|My Wunderbird Gyrfalcon hoodie - pockets for binoculars and field guides, and lovely padded shoulders to reduce strap burn|
|What a poser|
To prevent myself from stumbling around in an early morning panic, I’ve been known to prepare my gear and clothes the night before a birding session, to the point of laying out a flat version of my tomorrow self out on the ground. My favourite birding clothes have become admittedly threadbare, and are also admittedly rumpled-frumpy, and cause folks to give me the side-eye on the subway.
Where have I historically purchased my birding gear? Korean markets, a going-out-of-business sale at an outdoors store in England, and my go-to, army surplus stores. I was obsessed with finding the perfect boonie hat for close to a year, and my pair of fire-proof fighter-pilot gloves is just great, but they do make folks nervous, I think, especially when I wear them in the summer. They prevent bug bites, and the birds can’t see my hands when I wear them, honestly.
A thought has often fluttered through my mind over the years: “Why is no one making clothes...JUST for birders? Like a thoughtful, from-the-ground-up process — something more profound than the “Tilley hat and a tan vest with pockets for your field guide and notebook” approach. Not that there’s anything wrong with the classics, but I’ve felt for years that birders are a far under-represented target group when it comes to affairs that stray from the realms of optics and field guides.
So consider my mind blown when I came across a post online about a line of shirts from a company called Wunderbird that was designed by birders, for birders (with stuff for men and women). The first thing I noticed was that...am I seeing things...a top pocket for binoculars? Within several seconds I went from thinking it was lame, to realizing that it was not only actually pretty cool, but a great idea. I had to have it. Lucky then that they sent me one to review, eh?
When I got my Wunderbird Gyrfalcon hoodie (comes in my favourite shade of olive drab, ha ha), I found that the bino-pocket does in fact help reduce the “birder neck” involved with lugging the optics around for hours. After taking it for an early-morning test drive the other day (on an anomalous 12°C morning in the midst of a heat wave) I also realized that there were other clever features designed with the birder in mind. The shoulders have integral shoulder padding, to make those hours of scope-lugging more bearable. While I (still...and proudly) don’t have a scope, I found that the strap burn I normally get from three sets of straps digging into my shoulders was noticeably reduced. Hey, this crazy thing actually works?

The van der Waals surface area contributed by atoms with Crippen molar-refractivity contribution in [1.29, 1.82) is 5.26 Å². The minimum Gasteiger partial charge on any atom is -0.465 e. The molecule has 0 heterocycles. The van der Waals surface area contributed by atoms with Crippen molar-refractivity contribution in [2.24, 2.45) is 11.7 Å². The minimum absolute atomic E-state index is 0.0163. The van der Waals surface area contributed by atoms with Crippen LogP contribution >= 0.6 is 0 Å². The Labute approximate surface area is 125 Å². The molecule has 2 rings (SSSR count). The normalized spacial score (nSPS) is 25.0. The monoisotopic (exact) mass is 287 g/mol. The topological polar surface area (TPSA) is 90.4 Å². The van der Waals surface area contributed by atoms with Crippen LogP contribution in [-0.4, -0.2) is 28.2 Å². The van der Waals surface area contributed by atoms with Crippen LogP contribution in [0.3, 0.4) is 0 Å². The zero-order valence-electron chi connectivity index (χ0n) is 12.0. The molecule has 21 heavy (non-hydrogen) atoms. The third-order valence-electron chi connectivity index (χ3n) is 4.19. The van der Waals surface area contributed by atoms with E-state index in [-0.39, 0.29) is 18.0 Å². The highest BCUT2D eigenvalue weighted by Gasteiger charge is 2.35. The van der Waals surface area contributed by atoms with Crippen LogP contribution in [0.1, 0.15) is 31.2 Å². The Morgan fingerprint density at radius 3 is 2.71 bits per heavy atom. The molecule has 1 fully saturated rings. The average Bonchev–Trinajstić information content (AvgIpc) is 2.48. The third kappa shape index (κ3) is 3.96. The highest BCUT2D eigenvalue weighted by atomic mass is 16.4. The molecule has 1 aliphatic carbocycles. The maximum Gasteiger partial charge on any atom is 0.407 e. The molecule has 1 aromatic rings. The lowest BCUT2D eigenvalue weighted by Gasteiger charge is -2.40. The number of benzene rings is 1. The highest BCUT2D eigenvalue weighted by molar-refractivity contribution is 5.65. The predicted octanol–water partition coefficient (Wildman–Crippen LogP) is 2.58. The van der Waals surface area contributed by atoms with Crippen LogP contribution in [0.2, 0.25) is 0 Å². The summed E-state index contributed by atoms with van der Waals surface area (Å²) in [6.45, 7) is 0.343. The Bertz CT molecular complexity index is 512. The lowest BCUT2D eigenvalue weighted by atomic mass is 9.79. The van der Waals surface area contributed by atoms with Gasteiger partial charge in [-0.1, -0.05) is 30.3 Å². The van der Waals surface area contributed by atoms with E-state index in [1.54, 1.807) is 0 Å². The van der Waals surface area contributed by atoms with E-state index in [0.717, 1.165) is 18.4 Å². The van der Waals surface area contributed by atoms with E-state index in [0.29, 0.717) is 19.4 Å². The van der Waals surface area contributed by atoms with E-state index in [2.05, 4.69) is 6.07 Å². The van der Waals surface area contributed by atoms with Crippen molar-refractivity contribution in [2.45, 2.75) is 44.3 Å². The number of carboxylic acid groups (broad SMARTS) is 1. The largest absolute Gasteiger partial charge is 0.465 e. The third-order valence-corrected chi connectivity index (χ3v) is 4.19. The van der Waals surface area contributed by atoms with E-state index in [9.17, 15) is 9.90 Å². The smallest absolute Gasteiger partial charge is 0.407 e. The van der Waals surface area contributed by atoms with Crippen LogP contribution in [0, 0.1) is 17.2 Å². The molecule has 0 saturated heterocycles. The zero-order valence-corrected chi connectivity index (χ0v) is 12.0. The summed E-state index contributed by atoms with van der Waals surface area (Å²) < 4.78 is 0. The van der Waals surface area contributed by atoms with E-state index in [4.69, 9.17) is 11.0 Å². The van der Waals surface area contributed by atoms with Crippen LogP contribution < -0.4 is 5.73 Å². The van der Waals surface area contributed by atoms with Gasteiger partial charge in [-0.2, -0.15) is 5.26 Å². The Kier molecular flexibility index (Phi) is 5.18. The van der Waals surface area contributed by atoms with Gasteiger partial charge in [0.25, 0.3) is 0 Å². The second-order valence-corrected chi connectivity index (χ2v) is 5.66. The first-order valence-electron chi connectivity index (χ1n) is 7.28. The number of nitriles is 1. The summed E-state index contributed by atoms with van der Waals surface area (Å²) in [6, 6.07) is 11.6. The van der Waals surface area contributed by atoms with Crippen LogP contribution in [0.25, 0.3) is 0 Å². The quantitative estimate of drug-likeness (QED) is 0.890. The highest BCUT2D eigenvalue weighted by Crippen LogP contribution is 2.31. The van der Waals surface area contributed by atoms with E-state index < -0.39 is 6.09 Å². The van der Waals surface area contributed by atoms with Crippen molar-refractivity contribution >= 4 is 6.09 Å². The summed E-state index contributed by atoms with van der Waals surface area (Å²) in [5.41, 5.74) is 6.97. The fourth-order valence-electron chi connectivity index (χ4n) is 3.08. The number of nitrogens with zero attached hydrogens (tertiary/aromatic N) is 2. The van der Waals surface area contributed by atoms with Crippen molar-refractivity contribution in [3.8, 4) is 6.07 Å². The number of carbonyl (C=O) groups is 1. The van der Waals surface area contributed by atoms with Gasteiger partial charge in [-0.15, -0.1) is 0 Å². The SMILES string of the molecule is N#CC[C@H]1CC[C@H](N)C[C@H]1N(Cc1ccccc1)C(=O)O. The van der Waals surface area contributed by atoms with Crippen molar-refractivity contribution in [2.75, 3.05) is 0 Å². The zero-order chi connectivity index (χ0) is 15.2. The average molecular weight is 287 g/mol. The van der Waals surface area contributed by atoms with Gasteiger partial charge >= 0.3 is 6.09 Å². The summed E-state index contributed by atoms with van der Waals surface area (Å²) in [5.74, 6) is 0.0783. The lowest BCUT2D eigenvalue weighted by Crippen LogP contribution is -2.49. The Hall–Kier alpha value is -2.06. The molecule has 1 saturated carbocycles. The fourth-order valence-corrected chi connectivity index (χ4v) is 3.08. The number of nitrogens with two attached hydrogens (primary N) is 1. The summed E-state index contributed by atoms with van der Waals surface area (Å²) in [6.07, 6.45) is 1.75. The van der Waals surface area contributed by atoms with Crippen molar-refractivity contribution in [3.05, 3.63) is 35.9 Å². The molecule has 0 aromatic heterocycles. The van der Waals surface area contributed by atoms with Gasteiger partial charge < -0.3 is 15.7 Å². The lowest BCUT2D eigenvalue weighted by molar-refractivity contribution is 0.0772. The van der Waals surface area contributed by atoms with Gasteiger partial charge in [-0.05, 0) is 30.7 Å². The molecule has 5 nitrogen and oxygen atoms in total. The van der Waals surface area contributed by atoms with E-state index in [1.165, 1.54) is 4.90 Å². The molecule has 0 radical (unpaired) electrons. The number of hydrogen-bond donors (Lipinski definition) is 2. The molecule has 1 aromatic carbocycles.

I’m also a fan of the hand-warming pockets, which are found under the kangaroo-style stuff pouch. That pouch is perfect for hurling objects into in hurry...for those occasions when a bird decides to wait until you’ve pulled out your water bottle or field guide to flash past, and you end up trying to swing your binoculars around with a field guide dangling from between your palm and thumb-tip.
Apparently the hoodie has a mosquito-repellent coating too! The only useful feature it seems to lack is a sono-scrambler that will swiftly and mercilessly destroy the phones of birders caught using excessive playback. Ha ha.
Wunderbird also does some other shirts and accessories for birders. I hope they stick around, because I’m curious to see what they come up with next. I wouldn’t normally gush about a product like this, but I feel like I can make an exception for a small start-up run by birders, passionate about making stuff for fellow birders.
To cap off my initial ramblings, Unlike most of my birding gear, the hoodie looks “normal” enough that I didn’t get stared at on the subway like I was some tuna-hoarding, cottage-raiding hermit. Phew, finally. Well, maybe folks will still stare at my creepy fire-proof fighter pilot gloves, but that can’t be helped. Ugh, I feel about as pale and tired as I look in those pictures.